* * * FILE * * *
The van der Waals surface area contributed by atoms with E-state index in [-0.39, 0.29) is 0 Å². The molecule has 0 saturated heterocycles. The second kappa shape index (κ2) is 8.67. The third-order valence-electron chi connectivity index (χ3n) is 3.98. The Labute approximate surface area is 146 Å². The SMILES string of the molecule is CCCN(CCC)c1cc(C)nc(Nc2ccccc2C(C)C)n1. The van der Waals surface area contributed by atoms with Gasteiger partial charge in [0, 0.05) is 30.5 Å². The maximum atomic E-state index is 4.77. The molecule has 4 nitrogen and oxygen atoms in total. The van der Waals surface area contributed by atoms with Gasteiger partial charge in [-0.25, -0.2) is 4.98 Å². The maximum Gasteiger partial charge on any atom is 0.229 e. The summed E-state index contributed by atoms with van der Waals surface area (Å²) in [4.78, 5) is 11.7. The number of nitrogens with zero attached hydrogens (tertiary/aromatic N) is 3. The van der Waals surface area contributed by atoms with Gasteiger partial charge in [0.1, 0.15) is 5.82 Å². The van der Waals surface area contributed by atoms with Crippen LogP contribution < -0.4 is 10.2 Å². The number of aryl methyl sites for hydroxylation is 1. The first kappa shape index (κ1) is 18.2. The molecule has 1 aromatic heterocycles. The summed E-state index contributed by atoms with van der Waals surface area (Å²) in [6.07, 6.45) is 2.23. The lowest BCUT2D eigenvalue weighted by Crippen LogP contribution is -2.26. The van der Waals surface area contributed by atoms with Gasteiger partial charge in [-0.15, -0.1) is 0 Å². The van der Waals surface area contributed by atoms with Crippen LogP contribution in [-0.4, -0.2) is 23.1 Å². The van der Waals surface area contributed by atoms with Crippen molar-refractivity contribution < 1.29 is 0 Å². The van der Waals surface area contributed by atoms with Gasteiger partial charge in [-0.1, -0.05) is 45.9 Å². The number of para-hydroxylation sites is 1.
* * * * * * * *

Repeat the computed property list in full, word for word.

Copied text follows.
The van der Waals surface area contributed by atoms with E-state index in [-0.39, 0.29) is 0 Å². The molecule has 0 saturated heterocycles. The second kappa shape index (κ2) is 8.67. The third-order valence-electron chi connectivity index (χ3n) is 3.98. The Labute approximate surface area is 146 Å². The SMILES string of the molecule is CCCN(CCC)c1cc(C)nc(Nc2ccccc2C(C)C)n1. The van der Waals surface area contributed by atoms with Gasteiger partial charge in [0, 0.05) is 30.5 Å². The maximum atomic E-state index is 4.77. The molecule has 4 nitrogen and oxygen atoms in total. The van der Waals surface area contributed by atoms with Gasteiger partial charge in [-0.25, -0.2) is 4.98 Å². The maximum Gasteiger partial charge on any atom is 0.229 e. The summed E-state index contributed by atoms with van der Waals surface area (Å²) in [4.78, 5) is 11.7. The number of nitrogens with zero attached hydrogens (tertiary/aromatic N) is 3. The van der Waals surface area contributed by atoms with Gasteiger partial charge in [0.1, 0.15) is 5.82 Å². The van der Waals surface area contributed by atoms with Crippen LogP contribution < -0.4 is 10.2 Å². The number of aryl methyl sites for hydroxylation is 1. The first kappa shape index (κ1) is 18.2. The molecule has 1 aromatic heterocycles. The summed E-state index contributed by atoms with van der Waals surface area (Å²) in [6.07, 6.45) is 2.23. The lowest BCUT2D eigenvalue weighted by Crippen LogP contribution is -2.26. The van der Waals surface area contributed by atoms with Gasteiger partial charge in [-0.15, -0.1) is 0 Å². The van der Waals surface area contributed by atoms with Crippen LogP contribution in [-0.4, -0.2) is 23.1 Å². The van der Waals surface area contributed by atoms with Crippen molar-refractivity contribution < 1.29 is 0 Å². The van der Waals surface area contributed by atoms with Gasteiger partial charge in [-0.1, -0.05) is 45.9 Å². The number of para-hydroxylation sites is 1.